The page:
Reading Before the Law: Melville's 'Bartleby' and Asylum Seeker Narratives

Research output: Chapter in Book/Report/Conference proceedingChapter (peer-reviewed)

Abstract / Description of output

This chapter situates readings of asylum seeker poetry and debates surrounding recent asylum UK legislation, alongside the acts of refusal depicted in Herman Melville’s ‘Bartleby’ (1853), in order to consider the ethical relationship between reading and hospitality. Both the asylum seeker and Melville’s protagonist present figures of undecidablility which resonate with J. Hillis Miller’s notion of reading as parasitic, occurring at the threshold of what is decidable and undecidable. This chapter argues that reading ‘Bartleby’ in relation to narratives of asylum opens up the question of what constitutes a responsible postcolonial response to literary and non-literary narratives of asylum.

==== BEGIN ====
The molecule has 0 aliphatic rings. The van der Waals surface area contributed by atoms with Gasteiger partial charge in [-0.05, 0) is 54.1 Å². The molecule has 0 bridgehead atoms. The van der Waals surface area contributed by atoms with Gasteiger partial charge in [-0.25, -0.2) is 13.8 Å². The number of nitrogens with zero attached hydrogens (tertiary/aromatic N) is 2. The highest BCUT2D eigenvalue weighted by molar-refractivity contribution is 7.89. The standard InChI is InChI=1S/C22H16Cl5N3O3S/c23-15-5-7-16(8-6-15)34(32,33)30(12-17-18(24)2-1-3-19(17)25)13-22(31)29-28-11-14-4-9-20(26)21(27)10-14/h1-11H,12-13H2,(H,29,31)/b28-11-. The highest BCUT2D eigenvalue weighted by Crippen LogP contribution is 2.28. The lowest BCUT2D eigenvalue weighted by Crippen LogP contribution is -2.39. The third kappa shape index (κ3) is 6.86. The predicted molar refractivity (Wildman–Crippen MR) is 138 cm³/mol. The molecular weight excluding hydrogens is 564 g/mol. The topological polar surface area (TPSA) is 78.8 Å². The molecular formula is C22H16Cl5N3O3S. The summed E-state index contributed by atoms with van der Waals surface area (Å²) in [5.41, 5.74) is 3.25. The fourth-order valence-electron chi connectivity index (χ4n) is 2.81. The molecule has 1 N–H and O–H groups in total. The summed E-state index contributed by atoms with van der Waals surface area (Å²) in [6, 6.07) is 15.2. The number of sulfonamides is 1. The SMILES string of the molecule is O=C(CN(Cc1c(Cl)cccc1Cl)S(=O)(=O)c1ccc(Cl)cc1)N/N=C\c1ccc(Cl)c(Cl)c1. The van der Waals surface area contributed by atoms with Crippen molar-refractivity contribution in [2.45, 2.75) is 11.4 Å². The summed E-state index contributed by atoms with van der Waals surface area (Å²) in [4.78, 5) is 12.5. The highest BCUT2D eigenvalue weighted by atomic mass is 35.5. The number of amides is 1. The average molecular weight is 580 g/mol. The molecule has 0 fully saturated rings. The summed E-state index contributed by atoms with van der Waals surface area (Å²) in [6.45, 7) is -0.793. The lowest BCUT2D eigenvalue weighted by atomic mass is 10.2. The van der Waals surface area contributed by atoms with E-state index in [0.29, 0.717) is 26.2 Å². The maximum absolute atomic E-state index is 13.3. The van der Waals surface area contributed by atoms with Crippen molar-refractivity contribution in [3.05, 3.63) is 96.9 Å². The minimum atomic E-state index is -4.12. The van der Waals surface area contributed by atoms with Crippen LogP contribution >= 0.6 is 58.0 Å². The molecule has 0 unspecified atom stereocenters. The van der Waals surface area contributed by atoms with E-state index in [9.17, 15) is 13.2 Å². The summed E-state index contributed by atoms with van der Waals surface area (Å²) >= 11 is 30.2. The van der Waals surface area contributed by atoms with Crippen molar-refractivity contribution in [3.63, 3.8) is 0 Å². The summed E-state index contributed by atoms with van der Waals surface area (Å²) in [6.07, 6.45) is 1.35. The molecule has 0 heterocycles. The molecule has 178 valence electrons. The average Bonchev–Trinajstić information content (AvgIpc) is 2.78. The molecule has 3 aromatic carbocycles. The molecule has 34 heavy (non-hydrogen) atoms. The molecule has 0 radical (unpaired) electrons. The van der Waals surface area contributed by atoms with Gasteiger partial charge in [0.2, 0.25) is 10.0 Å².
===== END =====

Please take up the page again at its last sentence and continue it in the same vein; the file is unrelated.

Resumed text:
Original languageEnglish
Title of host publicationPostcolonial Audiences: Readers, Viewers and Reception
EditorsJames Procter, Gemma Robinson, Bethan Benwell
Place of PublicationNew York & Oxon
PublisherRoutledge
Pages211-221
Number of pages11
ISBN (Electronic)978-0-203-12616-5
ISBN (Print)978-0-415-88871-4
Publication statusPublished - 2012

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